CLEVELAND — A study by social anthropologists at Case Western Reserve University confirmed that the boys are back in town, ending decades of speculation about their whereabouts
“About this time last year, we received a series of calls from elderly citizens about rowdy behavior downtown,” said Cleveland Police Chief Jacob Knight. “We would always scramble the cars, but the closest we ever came to actually finding the boys was discovering a stockpile of crushed beer cans in a storm drain outside Johnny’s place.”
It was then that Cleveland law enforcement turned to the local academic community for help.
“DNA testing isn’t particularly effective when looking for boys, as it’s indistinguishable from normal, human male DNA,” claimed Julia Dawson, professor of Geographic Sexuality at Case Western. “We have to rely on behavioral observations.”
The first major breakthrough came when several of Dawson’s students studied Dino’s Bar ’n’ Grill, a historic watering hole for boys, noticing some suspicious characters rough-housing around the jukebox.
“We saw some guys hangin’ down at Dino’s — at least, we thought they were guys, until the standard horseplay turned into wrastlin’ and ass-grabbing,” said grad student Jasmine Lawrence. “That’s when I reported to Professor Dawson that it’s not up for dispute — the boys are back in town.”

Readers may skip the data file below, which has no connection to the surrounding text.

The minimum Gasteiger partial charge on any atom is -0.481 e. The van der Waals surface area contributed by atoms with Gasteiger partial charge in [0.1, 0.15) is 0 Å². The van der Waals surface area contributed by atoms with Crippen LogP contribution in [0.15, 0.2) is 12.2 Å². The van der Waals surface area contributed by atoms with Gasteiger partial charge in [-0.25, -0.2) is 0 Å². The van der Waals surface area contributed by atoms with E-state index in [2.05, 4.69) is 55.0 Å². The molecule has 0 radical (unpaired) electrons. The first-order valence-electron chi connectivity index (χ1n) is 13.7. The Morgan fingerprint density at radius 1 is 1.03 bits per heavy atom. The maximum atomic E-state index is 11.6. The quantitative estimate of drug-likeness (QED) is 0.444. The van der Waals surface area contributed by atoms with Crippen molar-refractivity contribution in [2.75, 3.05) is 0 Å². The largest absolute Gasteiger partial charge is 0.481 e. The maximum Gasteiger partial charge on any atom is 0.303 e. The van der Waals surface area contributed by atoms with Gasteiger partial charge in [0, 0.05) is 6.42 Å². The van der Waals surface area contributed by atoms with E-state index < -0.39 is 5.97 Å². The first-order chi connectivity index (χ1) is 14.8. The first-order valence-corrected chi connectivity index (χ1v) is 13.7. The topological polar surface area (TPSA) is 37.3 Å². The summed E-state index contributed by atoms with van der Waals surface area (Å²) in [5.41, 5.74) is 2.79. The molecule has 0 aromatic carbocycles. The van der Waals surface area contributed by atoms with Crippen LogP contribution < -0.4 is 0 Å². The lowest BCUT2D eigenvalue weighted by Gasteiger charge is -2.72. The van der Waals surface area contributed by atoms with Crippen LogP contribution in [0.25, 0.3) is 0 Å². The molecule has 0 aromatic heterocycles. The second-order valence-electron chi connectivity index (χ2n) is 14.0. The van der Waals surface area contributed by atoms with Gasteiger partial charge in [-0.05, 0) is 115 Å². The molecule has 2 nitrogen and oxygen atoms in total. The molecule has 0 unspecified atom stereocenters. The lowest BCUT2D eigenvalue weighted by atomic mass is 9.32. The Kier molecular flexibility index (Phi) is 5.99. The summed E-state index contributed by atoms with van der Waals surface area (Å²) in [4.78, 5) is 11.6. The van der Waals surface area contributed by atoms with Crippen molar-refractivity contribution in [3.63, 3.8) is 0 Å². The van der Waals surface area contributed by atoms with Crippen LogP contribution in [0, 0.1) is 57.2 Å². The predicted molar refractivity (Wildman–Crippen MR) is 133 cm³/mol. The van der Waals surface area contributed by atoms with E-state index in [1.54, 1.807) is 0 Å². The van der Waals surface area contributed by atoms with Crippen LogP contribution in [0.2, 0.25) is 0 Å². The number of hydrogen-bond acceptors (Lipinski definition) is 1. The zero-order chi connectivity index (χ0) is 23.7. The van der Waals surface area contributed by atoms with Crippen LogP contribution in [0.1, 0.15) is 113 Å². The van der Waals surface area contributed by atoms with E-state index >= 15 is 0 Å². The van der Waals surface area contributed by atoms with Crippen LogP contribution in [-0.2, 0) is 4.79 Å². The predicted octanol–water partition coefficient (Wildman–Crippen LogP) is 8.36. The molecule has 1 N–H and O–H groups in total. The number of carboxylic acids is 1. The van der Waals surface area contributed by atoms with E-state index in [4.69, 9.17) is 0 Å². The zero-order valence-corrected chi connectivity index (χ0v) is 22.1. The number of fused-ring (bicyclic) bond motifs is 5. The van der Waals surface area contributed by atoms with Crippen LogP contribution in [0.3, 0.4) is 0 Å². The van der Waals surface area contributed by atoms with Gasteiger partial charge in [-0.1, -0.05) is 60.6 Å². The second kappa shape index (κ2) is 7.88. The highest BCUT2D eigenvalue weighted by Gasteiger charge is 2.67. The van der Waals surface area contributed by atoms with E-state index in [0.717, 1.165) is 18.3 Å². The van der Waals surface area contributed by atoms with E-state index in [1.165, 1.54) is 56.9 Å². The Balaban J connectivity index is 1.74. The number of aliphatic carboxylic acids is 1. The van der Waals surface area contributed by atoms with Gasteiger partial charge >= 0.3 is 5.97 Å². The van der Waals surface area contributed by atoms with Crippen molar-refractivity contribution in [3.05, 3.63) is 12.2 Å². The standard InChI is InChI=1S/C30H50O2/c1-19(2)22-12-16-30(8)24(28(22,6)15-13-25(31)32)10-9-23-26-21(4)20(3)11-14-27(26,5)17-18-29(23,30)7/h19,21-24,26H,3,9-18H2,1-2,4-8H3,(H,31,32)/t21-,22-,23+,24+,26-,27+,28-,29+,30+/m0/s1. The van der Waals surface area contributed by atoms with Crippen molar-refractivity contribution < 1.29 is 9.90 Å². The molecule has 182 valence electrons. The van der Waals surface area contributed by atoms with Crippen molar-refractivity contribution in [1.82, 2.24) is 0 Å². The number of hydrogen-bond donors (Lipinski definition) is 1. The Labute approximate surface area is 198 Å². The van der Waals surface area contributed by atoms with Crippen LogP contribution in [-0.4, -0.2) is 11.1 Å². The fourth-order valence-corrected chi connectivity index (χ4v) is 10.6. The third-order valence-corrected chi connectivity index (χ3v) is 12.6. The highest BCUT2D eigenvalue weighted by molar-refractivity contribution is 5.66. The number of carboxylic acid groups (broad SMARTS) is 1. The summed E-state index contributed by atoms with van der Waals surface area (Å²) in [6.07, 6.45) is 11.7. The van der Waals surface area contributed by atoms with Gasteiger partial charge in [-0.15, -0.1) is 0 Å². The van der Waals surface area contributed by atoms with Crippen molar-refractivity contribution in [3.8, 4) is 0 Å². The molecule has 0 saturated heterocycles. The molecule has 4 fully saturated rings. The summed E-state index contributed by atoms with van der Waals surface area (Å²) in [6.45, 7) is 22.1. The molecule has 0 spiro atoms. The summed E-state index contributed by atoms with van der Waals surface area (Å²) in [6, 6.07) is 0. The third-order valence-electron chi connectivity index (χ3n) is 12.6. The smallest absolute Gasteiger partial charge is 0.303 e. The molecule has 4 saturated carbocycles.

Consensus among experts and law enforcement is that the return of the boys is directly related to the nights getting warmer with the approach of summer.
“Just last week, we responded to a call about an assault. A man was slapped by a woman, and when we got there, she was still red hot, she was steaming,” said Officer Knight. “But the boys were nowhere to be found, and the woman would not stop dancing while officers questioned her, so we were unable to press charges.”
Despite the best efforts of law enforcement, the increasing number of boy sightings around the city has many residents concerned.
“With the way things have been with the news lately, I don’t know how much of those wild-eyed boys I can handle,” said Starla May, a 79-year-old lifelong Cleveland resident. “At least they’re usually dressed to kill.”